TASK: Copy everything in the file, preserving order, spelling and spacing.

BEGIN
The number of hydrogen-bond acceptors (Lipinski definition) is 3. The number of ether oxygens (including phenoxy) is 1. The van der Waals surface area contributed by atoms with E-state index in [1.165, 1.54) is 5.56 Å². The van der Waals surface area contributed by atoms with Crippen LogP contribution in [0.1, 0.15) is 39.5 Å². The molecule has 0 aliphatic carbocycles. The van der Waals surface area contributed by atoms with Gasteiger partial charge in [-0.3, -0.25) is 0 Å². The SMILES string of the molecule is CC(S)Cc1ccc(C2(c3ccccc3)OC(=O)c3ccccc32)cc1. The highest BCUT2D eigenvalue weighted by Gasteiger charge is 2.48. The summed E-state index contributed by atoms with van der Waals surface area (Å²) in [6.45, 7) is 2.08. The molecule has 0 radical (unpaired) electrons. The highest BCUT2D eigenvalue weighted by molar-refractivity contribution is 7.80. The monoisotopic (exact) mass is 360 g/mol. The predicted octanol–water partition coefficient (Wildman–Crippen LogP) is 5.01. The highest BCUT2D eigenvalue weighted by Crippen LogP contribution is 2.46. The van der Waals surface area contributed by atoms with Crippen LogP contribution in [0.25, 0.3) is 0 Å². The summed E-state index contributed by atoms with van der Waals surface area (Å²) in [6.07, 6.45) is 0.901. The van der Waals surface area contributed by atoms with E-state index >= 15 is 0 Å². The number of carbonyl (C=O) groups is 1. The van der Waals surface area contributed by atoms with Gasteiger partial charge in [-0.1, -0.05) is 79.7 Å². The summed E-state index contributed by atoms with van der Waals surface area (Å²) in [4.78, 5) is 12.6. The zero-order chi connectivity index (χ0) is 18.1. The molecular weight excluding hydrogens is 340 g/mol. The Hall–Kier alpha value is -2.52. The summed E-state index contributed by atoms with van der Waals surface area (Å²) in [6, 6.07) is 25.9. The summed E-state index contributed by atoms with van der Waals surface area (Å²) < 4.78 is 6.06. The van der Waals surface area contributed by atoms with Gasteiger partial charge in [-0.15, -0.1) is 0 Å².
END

The number of hydrogen-bond acceptors (Lipinski definition) is 3. The number of ether oxygens (including phenoxy) is 1. The van der Waals surface area contributed by atoms with E-state index in [1.165, 1.54) is 5.56 Å². The van der Waals surface area contributed by atoms with Crippen LogP contribution in [0.1, 0.15) is 39.5 Å². The molecule has 0 aliphatic carbocycles. The van der Waals surface area contributed by atoms with Gasteiger partial charge in [-0.3, -0.25) is 0 Å². The SMILES string of the molecule is CC(S)Cc1ccc(C2(c3ccccc3)OC(=O)c3ccccc32)cc1. The highest BCUT2D eigenvalue weighted by Gasteiger charge is 2.48. The summed E-state index contributed by atoms with van der Waals surface area (Å²) in [6.45, 7) is 2.08. The molecule has 0 radical (unpaired) electrons. The highest BCUT2D eigenvalue weighted by molar-refractivity contribution is 7.80. The monoisotopic (exact) mass is 360 g/mol. The predicted octanol–water partition coefficient (Wildman–Crippen LogP) is 5.01. The highest BCUT2D eigenvalue weighted by Crippen LogP contribution is 2.46. The van der Waals surface area contributed by atoms with Crippen LogP contribution in [0.25, 0.3) is 0 Å². The summed E-state index contributed by atoms with van der Waals surface area (Å²) in [6.07, 6.45) is 0.901. The van der Waals surface area contributed by atoms with E-state index >= 15 is 0 Å². The number of carbonyl (C=O) groups is 1. The van der Waals surface area contributed by atoms with Gasteiger partial charge in [-0.1, -0.05) is 79.7 Å². The summed E-state index contributed by atoms with van der Waals surface area (Å²) in [4.78, 5) is 12.6. The zero-order chi connectivity index (χ0) is 18.1. The molecular weight excluding hydrogens is 340 g/mol. The Hall–Kier alpha value is -2.52. The summed E-state index contributed by atoms with van der Waals surface area (Å²) in [6, 6.07) is 25.9. The summed E-state index contributed by atoms with van der Waals surface area (Å²) < 4.78 is 6.06. The van der Waals surface area contributed by atoms with Gasteiger partial charge in [-0.15, -0.1) is 0 Å².